The MongoDB Web Shell




The MongoDB Web Shell is a web application designed to emulate some of the features of the mongo terminal shell. This project has three main uses:, 10gen Education online classes, and the MongoDB API documentation.

In these three different contexts, users will be able to familiarize themselves with the MongoDB interface and basic commands available both independently and as part of a 10gen education homework assignment in the education program.

See a screenshot of the state of the browser shell prior to this summer below:


The user interfaces with the new MongoDB Web Shell through any web browser. A majority of the codebase for the project is written in Javascript executed in the browser. It provides a responsive command line interface similar to the MongoDB desktop shell. Because the MongoDB console is also implemented in Javascript, it is convenient to evaluate user-written code locally.

The browser-based shell interacts with a backing mongod instance through a RESTful interface implemented on top of Flask, a Python web application microframework. The backend provides

1) sandboxing capability to manage sessions and access to resources on the backing database 2) a framework for preloading data into a given resource 3) ability to verify data state for use in the online classes.

One interesting problem we ran into is allowing the blocking paradigm of code used by the mongo shells without actually blocking in the web browser. Browser tabs run on a single thread, so if Javascript code blocks on that thread, you can’t scroll or select things or interact with the tab at all. However, running code such as length = traditionally requires that the aggregate call is a blocking request so that it can fetch the remote data and return it in a single function call. Normally, we should just rewrite out function calls to take callbacks, but since this is a web shell, we don’t have control over the code being written. Our solution was to write a Javascript evaluator that could pause execution at any time, similar to coroutines. This solution manifested itself in a library called suspend.js evaluates Javascript program strings and can pause execution, perform some arbitrary, possibly asynchronous actions, then resume execution with the result of those actions. Thus users can still write code in the blocking paradigm that the mongo shell uses without locking up the browser.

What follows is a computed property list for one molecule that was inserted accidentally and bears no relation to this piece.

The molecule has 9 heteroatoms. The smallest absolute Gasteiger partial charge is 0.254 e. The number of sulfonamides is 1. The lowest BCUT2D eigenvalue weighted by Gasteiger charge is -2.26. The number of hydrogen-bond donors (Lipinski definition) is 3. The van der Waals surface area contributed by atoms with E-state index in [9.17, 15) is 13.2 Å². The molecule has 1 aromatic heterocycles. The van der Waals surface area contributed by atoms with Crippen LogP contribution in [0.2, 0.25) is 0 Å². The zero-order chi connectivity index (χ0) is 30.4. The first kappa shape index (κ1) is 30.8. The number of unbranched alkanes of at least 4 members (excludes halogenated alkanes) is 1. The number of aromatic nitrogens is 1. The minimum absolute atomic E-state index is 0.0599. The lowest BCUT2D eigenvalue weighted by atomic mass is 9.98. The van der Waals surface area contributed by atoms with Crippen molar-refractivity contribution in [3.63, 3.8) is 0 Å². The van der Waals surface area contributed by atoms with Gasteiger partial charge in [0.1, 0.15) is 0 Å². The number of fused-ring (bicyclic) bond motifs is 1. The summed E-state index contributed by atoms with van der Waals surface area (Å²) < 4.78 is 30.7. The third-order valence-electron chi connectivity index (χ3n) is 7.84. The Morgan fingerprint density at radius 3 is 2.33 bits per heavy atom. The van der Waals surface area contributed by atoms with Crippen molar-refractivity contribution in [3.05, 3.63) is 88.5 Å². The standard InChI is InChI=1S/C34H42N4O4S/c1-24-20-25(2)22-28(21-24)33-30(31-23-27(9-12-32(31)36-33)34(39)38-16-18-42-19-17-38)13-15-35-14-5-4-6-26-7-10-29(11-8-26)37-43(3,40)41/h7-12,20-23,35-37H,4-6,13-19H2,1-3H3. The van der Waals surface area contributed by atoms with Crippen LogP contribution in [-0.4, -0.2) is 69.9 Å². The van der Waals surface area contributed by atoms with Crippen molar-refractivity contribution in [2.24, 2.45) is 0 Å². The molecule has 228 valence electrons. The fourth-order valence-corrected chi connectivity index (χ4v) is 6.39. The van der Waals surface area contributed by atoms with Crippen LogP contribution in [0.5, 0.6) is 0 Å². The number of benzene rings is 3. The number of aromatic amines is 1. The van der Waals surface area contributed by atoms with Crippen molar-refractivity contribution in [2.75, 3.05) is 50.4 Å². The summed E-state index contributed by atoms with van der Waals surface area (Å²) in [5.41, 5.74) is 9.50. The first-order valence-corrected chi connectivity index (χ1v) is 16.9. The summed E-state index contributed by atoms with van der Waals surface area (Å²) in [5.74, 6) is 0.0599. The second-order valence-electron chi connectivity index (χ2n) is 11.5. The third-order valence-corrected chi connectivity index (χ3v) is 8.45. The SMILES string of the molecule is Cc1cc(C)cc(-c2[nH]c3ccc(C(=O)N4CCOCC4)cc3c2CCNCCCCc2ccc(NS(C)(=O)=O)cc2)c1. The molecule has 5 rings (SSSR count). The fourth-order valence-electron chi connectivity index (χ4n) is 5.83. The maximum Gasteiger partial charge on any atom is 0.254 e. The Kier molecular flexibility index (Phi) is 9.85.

One of the primary goals of the project is to replace the existing browser shell on The newer version provides better support for javascript syntax and mongoDB features in a cleaner UI. Among the features that will be present in the shell are syntax highlighting (replacing the green on black styling), fully-featured Javascript, and a new tutorial system that integrates beyond the shell window in the containing page.

A screenshot of the new shell:

One of the challenges in developing a fully featured shell was the ability to execute user-written code in a sandboxed environment within the browser. Originally, the shell relied on parsing the code into an abstract syntax tree (AST) and mutating the source to namespace variables in a manner where var x would become mongo.shells[index].vars['x']. We quickly realized that this implementation would be difficult to maintain given potential feature growth and the number of edge case scenarios. Instead, the latest version of the shell delegates the scoping of variables to the browser by executing in an iframe element that intrinsically provides many sandboxing features.

2) 10gen Education

The MongoDB Web Shell will also make its debut on the 10gen Education platform where users learn to develop for and administer MongoDB quickly and efficiently. Currently, the assignments for the online classes must be downloaded and solved locally on an individual installation of MongoDB. With the web shell, students will be able to complete and submit assignments entirely within the education platform without needing to download and install their own copy of MongoDB or sample data. This online solution makes it more convenient for users to take courses wherever they may be and makes it easier to validate the correct completion of an assignment. Furthermore, users will no longer be required to load their own datasets using mongorestore since it is handled directly by the shell. Finally, since all the work is stored on their online account, students will be able to continue their work from where they left off from any computer.

3) MongoDB Documentation

Finally, the MongoDB Web Shell will be embedded into the API reference pages as part of the database’s documentation. This will allow a user to immediately test the commands detailed on the page and to evaluate its effects against provided sample data sets.


This project is Apache licensed open source software and is freely available through this Github repository. We have provided documentation using the Github wiki and welcome any feedback or contributions through issues and pull requests. The mentioned suspend.js library can be found at this Github repository.

About Us

The MongoDB Web Shell driver was developed by Ryan Chan and Danny Weinberg, who are currently interns at 10gen.


Special thanks to 10gen for hosting us as interns, Stacy Ferranti and Ian Whalen for managing the internship program, and our mentors Ian Bentley and Emily Stolfo for their help and support throughout the project.